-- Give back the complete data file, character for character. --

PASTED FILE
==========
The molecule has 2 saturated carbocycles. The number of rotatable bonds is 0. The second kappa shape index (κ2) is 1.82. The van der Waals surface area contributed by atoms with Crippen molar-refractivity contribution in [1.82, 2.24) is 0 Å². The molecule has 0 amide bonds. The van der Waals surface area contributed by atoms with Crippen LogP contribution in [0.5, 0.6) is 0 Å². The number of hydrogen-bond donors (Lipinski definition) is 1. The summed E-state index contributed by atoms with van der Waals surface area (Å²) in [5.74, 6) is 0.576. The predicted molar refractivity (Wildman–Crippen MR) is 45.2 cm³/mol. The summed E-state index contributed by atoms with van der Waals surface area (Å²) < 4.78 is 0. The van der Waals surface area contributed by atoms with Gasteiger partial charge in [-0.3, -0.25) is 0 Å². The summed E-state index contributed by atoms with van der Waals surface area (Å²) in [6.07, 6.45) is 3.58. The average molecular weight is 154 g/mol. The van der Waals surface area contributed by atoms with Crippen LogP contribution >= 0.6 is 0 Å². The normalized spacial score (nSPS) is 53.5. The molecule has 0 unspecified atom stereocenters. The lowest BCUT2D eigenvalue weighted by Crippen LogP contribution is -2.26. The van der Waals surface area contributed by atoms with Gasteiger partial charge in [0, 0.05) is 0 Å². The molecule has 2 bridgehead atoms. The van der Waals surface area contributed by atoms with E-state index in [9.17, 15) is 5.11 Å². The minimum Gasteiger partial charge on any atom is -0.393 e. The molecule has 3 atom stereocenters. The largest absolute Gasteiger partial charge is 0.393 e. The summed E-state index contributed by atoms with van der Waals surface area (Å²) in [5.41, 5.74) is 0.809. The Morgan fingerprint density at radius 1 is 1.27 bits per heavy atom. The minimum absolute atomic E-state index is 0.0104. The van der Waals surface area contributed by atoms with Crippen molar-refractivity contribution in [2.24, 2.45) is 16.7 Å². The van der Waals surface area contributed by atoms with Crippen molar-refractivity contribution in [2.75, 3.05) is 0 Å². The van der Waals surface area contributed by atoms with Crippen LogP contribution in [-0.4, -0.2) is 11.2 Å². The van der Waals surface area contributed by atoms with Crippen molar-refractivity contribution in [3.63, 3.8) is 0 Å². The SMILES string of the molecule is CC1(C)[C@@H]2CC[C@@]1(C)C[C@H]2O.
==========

The molecule has 2 saturated carbocycles. The number of rotatable bonds is 0. The second kappa shape index (κ2) is 1.82. The van der Waals surface area contributed by atoms with Crippen molar-refractivity contribution in [1.82, 2.24) is 0 Å². The molecule has 0 amide bonds. The van der Waals surface area contributed by atoms with Crippen LogP contribution in [0.5, 0.6) is 0 Å². The number of hydrogen-bond donors (Lipinski definition) is 1. The summed E-state index contributed by atoms with van der Waals surface area (Å²) in [5.74, 6) is 0.576. The predicted molar refractivity (Wildman–Crippen MR) is 45.2 cm³/mol. The summed E-state index contributed by atoms with van der Waals surface area (Å²) < 4.78 is 0. The van der Waals surface area contributed by atoms with Gasteiger partial charge in [-0.3, -0.25) is 0 Å². The summed E-state index contributed by atoms with van der Waals surface area (Å²) in [6.07, 6.45) is 3.58. The average molecular weight is 154 g/mol. The van der Waals surface area contributed by atoms with Crippen LogP contribution >= 0.6 is 0 Å². The normalized spacial score (nSPS) is 53.5. The molecule has 0 unspecified atom stereocenters. The lowest BCUT2D eigenvalue weighted by Crippen LogP contribution is -2.26. The van der Waals surface area contributed by atoms with Gasteiger partial charge in [0, 0.05) is 0 Å². The molecule has 2 bridgehead atoms. The van der Waals surface area contributed by atoms with E-state index in [9.17, 15) is 5.11 Å². The minimum Gasteiger partial charge on any atom is -0.393 e. The molecule has 3 atom stereocenters. The largest absolute Gasteiger partial charge is 0.393 e. The summed E-state index contributed by atoms with van der Waals surface area (Å²) in [5.41, 5.74) is 0.809. The Morgan fingerprint density at radius 1 is 1.27 bits per heavy atom. The minimum absolute atomic E-state index is 0.0104. The van der Waals surface area contributed by atoms with Crippen molar-refractivity contribution in [2.24, 2.45) is 16.7 Å². The van der Waals surface area contributed by atoms with Crippen molar-refractivity contribution in [2.75, 3.05) is 0 Å². The van der Waals surface area contributed by atoms with Crippen LogP contribution in [-0.4, -0.2) is 11.2 Å². The van der Waals surface area contributed by atoms with Crippen molar-refractivity contribution in [3.63, 3.8) is 0 Å². The SMILES string of the molecule is CC1(C)[C@@H]2CC[C@@]1(C)C[C@H]2O.